Is Investing in High Dividend Yield Stocks a Sucker's Bet?

Wesley Gray |

PT_Barnum.jpgIt can be tempting to base an investment decision solely on yield...but it can also be an efficient way to separate a fool from his money.

That's why we want to highlight that investing in high dividend yield stocks - without considering the valuation - is often a very BAD idea.

We've noticed that many market participants point to the historical performance of high dividend yield investing as a way to outperform the benchmarks. While there is a degree of truth to this claim, it is also notably misleading.

An associate and I published a paper on the subject of high-yield strategies a few years ago (a copy of the paper can be found here), but the bottomline is as follows:

High dividend yield stocks do not reliably earn above-average risk-adjusted returns. More complete measures of shareholder yield, which account for net share repurchases, perform better.


In short, sophisticated yield strategies work better than plain vanilla yield strategies, but dividend yield strategies are not great - at least after adjusting for market factors such as beta, value, and size exposures.

What we didn't emphasize in this paper, but probably should have emphasized in retrospect, is that all yield-based strategies are essentially noisy proxies for "value" investing strategies - that's why they outperform. High dividend yield stocks are good expected bets if they are cheap; they are not good expected bets if they are expensive. Historically, high yield stocks have been "cheap stocks," but today, high yield stocks are actually expensive. And if history is any guide, buying expensive stocks rarely ends up with a favorable outcome.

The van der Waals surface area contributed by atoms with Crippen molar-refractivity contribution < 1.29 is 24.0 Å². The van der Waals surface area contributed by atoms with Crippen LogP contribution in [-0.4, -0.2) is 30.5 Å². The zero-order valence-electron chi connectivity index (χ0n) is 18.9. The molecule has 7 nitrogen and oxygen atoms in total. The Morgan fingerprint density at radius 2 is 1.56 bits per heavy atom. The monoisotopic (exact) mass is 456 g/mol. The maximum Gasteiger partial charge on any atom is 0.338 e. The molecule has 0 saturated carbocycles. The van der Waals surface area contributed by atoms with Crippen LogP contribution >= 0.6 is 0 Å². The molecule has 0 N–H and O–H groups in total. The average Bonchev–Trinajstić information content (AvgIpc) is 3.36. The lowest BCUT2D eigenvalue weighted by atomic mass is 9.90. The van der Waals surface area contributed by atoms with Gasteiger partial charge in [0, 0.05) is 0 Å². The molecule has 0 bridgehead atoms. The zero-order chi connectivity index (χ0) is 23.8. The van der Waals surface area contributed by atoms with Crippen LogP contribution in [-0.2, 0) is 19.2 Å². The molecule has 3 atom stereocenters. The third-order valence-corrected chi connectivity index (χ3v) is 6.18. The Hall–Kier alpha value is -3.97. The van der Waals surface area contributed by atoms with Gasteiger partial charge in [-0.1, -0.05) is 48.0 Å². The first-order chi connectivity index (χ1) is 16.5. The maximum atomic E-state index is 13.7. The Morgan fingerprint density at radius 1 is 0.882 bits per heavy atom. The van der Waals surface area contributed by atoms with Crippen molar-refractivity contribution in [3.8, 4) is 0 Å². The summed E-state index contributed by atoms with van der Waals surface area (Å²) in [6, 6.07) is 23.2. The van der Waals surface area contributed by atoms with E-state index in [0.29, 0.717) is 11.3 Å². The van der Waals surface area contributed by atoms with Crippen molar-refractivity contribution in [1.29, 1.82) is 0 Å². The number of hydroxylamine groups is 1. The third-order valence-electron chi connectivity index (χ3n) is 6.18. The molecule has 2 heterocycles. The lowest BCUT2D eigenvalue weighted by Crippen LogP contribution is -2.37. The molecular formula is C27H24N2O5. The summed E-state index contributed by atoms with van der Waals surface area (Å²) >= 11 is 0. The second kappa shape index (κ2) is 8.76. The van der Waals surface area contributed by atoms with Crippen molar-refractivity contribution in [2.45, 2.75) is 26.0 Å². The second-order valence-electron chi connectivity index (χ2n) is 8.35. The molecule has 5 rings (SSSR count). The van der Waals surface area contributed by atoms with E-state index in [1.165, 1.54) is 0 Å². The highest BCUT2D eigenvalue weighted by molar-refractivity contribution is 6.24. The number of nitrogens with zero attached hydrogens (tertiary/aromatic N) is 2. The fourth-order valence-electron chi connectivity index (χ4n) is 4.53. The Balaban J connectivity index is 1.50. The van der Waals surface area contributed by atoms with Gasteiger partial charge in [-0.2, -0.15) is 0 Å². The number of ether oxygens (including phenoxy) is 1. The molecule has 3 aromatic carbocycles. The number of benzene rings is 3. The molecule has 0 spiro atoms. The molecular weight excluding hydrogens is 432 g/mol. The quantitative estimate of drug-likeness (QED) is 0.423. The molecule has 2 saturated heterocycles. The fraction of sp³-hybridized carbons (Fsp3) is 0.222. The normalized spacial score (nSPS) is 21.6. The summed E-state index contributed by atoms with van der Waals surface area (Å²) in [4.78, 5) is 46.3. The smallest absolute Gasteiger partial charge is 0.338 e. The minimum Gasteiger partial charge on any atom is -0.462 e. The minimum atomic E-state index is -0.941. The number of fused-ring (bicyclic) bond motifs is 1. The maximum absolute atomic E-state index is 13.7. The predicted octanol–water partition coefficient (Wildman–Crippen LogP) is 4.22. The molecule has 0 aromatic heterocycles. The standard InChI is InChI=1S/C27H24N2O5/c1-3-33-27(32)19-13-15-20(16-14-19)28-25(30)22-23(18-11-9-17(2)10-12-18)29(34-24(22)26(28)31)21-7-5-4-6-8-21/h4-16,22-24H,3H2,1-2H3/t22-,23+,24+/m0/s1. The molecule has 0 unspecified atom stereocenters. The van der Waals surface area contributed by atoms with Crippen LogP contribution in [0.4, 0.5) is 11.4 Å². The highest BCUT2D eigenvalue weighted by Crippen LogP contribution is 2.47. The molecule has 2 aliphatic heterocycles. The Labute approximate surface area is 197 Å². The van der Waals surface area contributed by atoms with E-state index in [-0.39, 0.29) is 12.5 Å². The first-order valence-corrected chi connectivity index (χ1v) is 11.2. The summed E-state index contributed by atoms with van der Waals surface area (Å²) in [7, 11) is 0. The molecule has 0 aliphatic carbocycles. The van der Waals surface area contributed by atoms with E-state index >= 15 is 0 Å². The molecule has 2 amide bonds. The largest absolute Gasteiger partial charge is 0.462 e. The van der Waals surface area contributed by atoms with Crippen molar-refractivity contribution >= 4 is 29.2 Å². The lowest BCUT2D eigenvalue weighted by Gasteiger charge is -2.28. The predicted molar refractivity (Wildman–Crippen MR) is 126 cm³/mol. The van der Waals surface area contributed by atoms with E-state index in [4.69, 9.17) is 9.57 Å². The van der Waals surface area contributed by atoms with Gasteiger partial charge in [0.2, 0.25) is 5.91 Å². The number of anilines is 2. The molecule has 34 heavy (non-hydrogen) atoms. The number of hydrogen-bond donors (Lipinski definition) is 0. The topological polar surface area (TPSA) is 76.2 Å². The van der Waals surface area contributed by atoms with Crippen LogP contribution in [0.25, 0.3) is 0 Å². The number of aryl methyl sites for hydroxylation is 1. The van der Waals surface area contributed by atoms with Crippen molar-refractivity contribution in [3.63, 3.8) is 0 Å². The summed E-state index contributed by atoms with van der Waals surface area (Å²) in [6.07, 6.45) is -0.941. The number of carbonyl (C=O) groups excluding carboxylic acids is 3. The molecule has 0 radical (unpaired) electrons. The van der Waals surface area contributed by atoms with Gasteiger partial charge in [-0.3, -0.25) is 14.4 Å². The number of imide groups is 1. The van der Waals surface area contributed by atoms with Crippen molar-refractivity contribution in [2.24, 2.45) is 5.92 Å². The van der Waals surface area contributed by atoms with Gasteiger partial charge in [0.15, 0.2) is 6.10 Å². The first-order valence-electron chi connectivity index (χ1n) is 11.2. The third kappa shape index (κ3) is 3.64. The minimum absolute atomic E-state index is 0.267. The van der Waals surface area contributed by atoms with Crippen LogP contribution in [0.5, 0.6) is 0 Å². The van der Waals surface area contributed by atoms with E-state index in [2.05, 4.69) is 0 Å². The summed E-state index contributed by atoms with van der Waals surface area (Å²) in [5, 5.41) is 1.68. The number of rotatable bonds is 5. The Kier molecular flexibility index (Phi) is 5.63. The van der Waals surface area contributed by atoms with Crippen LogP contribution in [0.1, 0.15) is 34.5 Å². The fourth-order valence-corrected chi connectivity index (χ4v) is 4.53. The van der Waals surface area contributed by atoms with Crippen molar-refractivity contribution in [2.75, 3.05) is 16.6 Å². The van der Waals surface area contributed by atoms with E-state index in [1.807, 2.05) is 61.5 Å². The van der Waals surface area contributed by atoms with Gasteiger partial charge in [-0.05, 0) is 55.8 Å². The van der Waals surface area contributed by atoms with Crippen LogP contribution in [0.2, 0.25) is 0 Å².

So Why are High Dividend-yield Stocks so Expensive?

Consider a typical day in the marketplace: Investors screaming "I want yield!' Asset managers launching product to fulfill demand, exclaiming " _______ Dividend Yield Fund just launched!"

Wall Street knows how to create products that fulfill the Pavlovian dog response to the word "yield." In fact, they are a little too good at fulfilling investor demands for yield (see this piece on how mutual funds manipulate yield numbers to drive client demand).

Visualizing Current High Dividend Yield Names

High Dividend Yield Stock Valuations

We first look at two measures of cheapness: EBIT/TEV and P/E. Ideally, we want to see that the current crop of the top 50 dividend yielding S&P 500 stocks are also cheap.

Turns out, they're not.

They are actually quite a bit more expensive than the median S&P 500 stock. Thus, high yield no longer equals cheap.

To illustrate this fact, let's look at valuations based on EBIT/TEV (higher is cheaper; lower is more expensive). The green line is the S&P 500 median EBIT/TEV; the red line is the median EBIT/TEV for the top 50 yield names; and the bars highlight the distribution of EBIT/TEV for the high yield portfolio.

ebitThe results are hypothetical results and are NOT an indicator of future results and do NOT represent returns that any investor actually attained. Indexes are unmanaged, do not reflect management or trading fees, and one cannot invest directly in an index. Additional information regarding the construction of these results is available upon request.

 

You'll notice that high yield stocks are generally more expensive than the market (green line is above the red line). There are certainly some cheap high-yield stocks, but on average, the bucket of 50 names isn't cheap.

For valuations based on P/E (higher is more expensive; lower is cheaper), it's a similar story: high yield stocks are more expensive than the market (the red line is above the green line).